The Senior Common Room forms a wing extending N. from the chapel and was built in 1676; it was further extended c. 1835. It is of one storey with basement and attics and the side walls are finished with entablatures. The main windows on the W. side have eared architraves; the timber dormer-windows have pediments. The senior common-room is lined with late 17th-century panelling with a cornice; the fireplace (Plate 23) has a dark marble surround and there is a carved frieze-panel above; the panelled overmantel has enriched mouldings, festoons at the sides and a cartouche of the arms of the college, with scrolled foliage, etc., above. The S. doorways have over-doors with drapery-swags and broken pediments. The enriched plaster ceiling with shells, shell-fish, etc. was made by Thomas Roberts in 1742. On the N.W. of the President's Garden is an outbuilding, probably of the 17th century, but extensively altered.
The Canterbury Quadrangle (114 ft. by 111 ft.) was built between the years 1631–36, incorporating the lower library block of 1596–1601. It is generally of two storeys and towards the quadrangle the E. and W. and the N. and S. fronts are symmetrically designed. The E. (Plate 181) and W. sides have each an open loggia to the lower floor, with a central feature and five bays on either side. The central feature (Plate 184) on the W. has a semi-circular arch springing from attached columns, a carved head on the key-block and carved angels in the spandrels; it is flanked by coupled and fluted Doric columns supporting an enriched entablature continued along the front; on the frieze are carved cartouches of the see of Canterbury and Laud; the upper storey has enriched two-stage pedestals and coupled and fluted Ionic columns supporting a second enriched entablature with a segmental pediment; in the tympanum is a large cartouche of the royal Stuart arms impaling France and flanked by a rose and a thistle; in the middle of this stage is a shell-headed niche flanked by Corinthian columns supporting entablatures and a pediment; under the pediment are carved figures of a lion and unicorn and in the niche is a standing bronze figure of Queen Henrietta Maria by Hubert Lesueur; below the niche is a large carved cartouche of the arms of Canterbury impaling Laud and surmounted by a mitre. The side bays of the loggia form a continuous arcade of round arches with carved heads on the key-blocks and enriched spandrels each with a round panel and a woman's bust standing on a bracket; the busts represent virtues as follows—Prudence, Justice, Fortitude, Temperance, Faith, Hope, Charity and Piety or Religion; the spandrels have appropriate symbols and at the ends, figures of angels; the enrichments of the frieze above, on this and the E. front, include the arms of Laud, the various offices he enjoyed, etc.; the arcade rests on plain Doric columns with half-columns as responds. The upper storey has a range of windows each of two four-centred lights with a restored label; the restored parapet is embattled and the string has a series of carvings of beasts, heads, figures, the see of London impaling Laud, etc. The E. front is generally similar but the upper part has been considerably refaced; the central feature (Plate 184) has a bronze figure of Charles I, also by Lesueur, with a cartouche of the royal Stuart arms above; the busts over the side arcades represent the arts—Learning, Astronomy, Geometry, Music, Arithmetic, Logic, Rhetoric and Grammar, with appropriate emblems and books bearing their authors' names. The N. and S. sides of the quadrangle range with those on the E. and W. and have similar parapets, string-courses and upper range of windows; in place of the loggia, however, is a lower range of similar windows and a series of doorways with four-centred arches in square heads and plain shields in the spandrels; the upper storey on the N. has been refaced. On each side are four enriched lead rain-water heads with the arms of Charles I, Laud and Canterbury, or the last two impaled. The E. external elevation or Garden Front (Plate 180) is finished with an embattled parapet and a small gable at each end, all restored. The ground floor has a series of restored windows similar to the upper windows of the quadrangle; in the middle is a restored doorway with a round head and plain imposts and key-block; the spandrels are carved with scrolls and fruit; flanking it are plain pilasters with consoles supporting entablatures and a pediment with cornucopiae and a cartouche-of-arms of Canterbury impaling Laud. The upper storey has a series of restored oriel-windows; the three in the middle and that at the N. end are each of three transomed and four-centred lights with a single light on each return; they rest on moulded corbels, the space below the sills being enriched with jewel and strap-ornament; the oriel at the S. end is similar but of five lights on the face; alternating with the oriel-windows are four other restored windows each of three transomed lights. The parapet string-course has a series of restored carved bosses as on the other elevations. The N. external front is of three storeys finished with a series of small curvilinear gables; the windows were similar to those of the upper ranges of the quadrangle but several have been altered, the mullions removed and modern frames inserted; one original doorway has been altered into a window. The S. external front has no parapet except in the E. bay; the two ranges of windows are similar to those in the upper ranges of the quadrangle; this part of the front dates from 1596–1601. The E. bay is an addition of 1631–6; the lower storey has two windows similar to the rest but the upper storey has an orielwindow, similar to those in the garden front but with a large middle light below the transom taking the place of the two above; the space below the sill has partly finished panels in place of carving. Inside the building, the loggias have each a central doorway (Plate 6) in the inner wall, with architraves, plain imposts, round arch in a square eared head and carved key-stone; above it is an enriched entablature with a pediment and a shell in the tympanum. The passage to the garden has a richly cusped and panelled fan-vault, with pierced pendants; the outer doorway is hung with panelled oak doors with scrolled enrichments and shell-heads. The first floor of the W. loggia mostly forms a long gallery in the President's Lodgings; above it is an attic storey, with a number of doorways with moulded oak frames; one room is lined with early 17th-century panelling; the fireplace has Ionic side-pilasters, moulded shelf and overmantel; the latter is of three bays with Doric columns, entablature and enriched panels with perspective arches. The W. half of the N. range also forms part of the President's Lodgings. On the ground-floor are four doorways with moulded oak frames, four-centred arches in square heads and fleur-de-lis or moulded stops, perhaps earlier work re-used; they are fitted with panelled doors with fluting in the heads. There is a little early 17th-century panelling. The Drawing Room (Plate 183), on the first floor, is lined with early 17th-century panelling divided into bays by Ionic pilasters standing on enriched pedestals and supporting an entablature with a panelled frieze; the fireplace is flanked by Doric columns supporting a strapped entablature; the overmantel is of three bays divided by Ionic columns and flanked by diminishing pilasters supporting an enriched entablature with pendant drops; the middle bay has a panel with a broken pediment and a cartouche-of-arms of Canterbury impaling Laud; the side bays have niches with standing figures of women; the W. doorway of the room has panelled side-pilasters supporting an entablature and double pediment; the outer face has enriched pilasters and a broken pediment with an urn; the door is of two main panels, the upper elaborately sub-divided and the lower with a large jewel-ornament. The ceiling has moulded ribs forming small panels but is of doubtful antiquity. Further E. is an oak doorway similar to those on the ground floor. The rest of the N. range retains a number of oak doorways similar to those in the President's Lodgings. On the first floor, the W. room is lined with early 17th-century panelling with overdoors and entablature; the fireplace has a moulded stone surround, flanked by pilasters supporting an entablature; the overmantel is of two bays with enriched pilasters, entablature and arched and eared panels in the bays. A second room, further E., is lined with early 17th-century panelling, with Ionic pilasters between the bays and an enriched entablature; the fireplace (Plate 22) is flanked by enriched pilasters supporting an enriched double frieze, cornice and shelf; the overmantel, of two bays, has Ionic columns and an entablature; the bays have shaped panels with pediments. The S. range is largely occupied, on the first floor, by the old library; this is reached by a modern staircase at its W. end and at the head of this staircase are three late 16th-century doorways; that leading to the Junior Common Room, has a moulded oak frame with a four-centred arch in a square head with foliage and shields or rosettes in the spandrels; the stops are carved with vases of flowers and leaf-sprays; at the foot of the adjoining attic-staircase is a second doorway of similar form but uncarved; the doorway to the old library is of stone, with moulded jambs and four-centred arch in a square head; it is fitted with panelled doors in two leaves; the inside of the doorway has fluted side-pilasters, bracketed cornice, finials and a pediment with a gilded bust of Charles I, and his cypher, in the tympanum. The Old Library has a trussed-rafter roof, ceiled between the beams. It is fitted with bookcases forming eight recesses on each side and each with a window; the book-cases are finished with entablatures and pediments with finials at the ends; the benches between them have ogee bench-ends finished with a turned knob. The walls of the W. bay are lined with early 17th-century panelling with a bracketed cornice; the E. bay has similar panelling. In the E. oriel-window are nine oval panels of painted glass—(a) achievement-of-arms of Warren, (b) achievement-of-arms of Craven; (c) achievement-of-arms of the founder with inscription recording the making of the window in 1596; (d) royal arms of Queen Elizabeth; (e) achievement of the Merchant Taylors' Company who contributed to the library, 1596; (f) achievement of Dove of Suffolk; (g) shield-of-arms of Berkeley with inscription to Robert Berkeley, contributor, 1596; (h) shield of Hangar, with inscription to George Hangar, contributor, 1596; (i) medallion with portrait of the founder; also four quarries with arms of Archbishop Laud, 1633, and Juxon, Bishop of London, 1636, and the founder. In the S. oriel-window is an achievement-of-arms of Canterbury impaling Laud, with angel-supporters and the date 1636, also a loose panel with the same arms and those of Laud's various other offices, on a bay-tree, perhaps a modern copy. The Laudian Library occupies the whole of the first floor of the main block of the E. range. It has a modern open roof of thirteen bays, with arched braces below the collar-beams; on the braces are attached figures of angels holding books, of doubtful age, and below the collar-beams are carved mitres or shields with the arms of various dioceses, etc., impaling Laud. The library is entered by a doorway (Plate 6) in the S. wall with plain imposts, round arch, acanthus, key-stone, consoles, cornice and broken pediment, with, on the S. face (Plate 6), a wreath and ribbon with the inscription, ὁ θεὸς μάλιστα Πάντων γεωμετρει and on the N. face a cartouche-of-arms of Canterbury impaling Laud; it is hung with doors of two panelled folds, with ornamental pierced upper panels.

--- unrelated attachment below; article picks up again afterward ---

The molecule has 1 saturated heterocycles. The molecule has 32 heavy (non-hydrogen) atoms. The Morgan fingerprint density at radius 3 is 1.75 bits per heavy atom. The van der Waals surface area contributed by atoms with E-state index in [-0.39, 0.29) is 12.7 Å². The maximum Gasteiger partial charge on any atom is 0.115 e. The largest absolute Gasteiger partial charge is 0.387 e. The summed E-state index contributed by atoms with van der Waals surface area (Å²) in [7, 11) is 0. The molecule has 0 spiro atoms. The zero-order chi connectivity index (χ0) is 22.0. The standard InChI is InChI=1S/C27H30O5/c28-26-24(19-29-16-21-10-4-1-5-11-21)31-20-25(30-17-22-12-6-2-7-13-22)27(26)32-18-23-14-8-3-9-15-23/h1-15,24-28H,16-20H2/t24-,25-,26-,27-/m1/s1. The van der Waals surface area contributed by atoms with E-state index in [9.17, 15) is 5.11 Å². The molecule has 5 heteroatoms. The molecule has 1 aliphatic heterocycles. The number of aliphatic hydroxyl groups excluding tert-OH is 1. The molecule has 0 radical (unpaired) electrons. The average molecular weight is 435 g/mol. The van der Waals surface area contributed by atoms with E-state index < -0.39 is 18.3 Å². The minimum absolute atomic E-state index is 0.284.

The wall between the gardens of the President and the Fellows was built at the cost of Edward Sprot in 1613, according to an inscription over the doorway.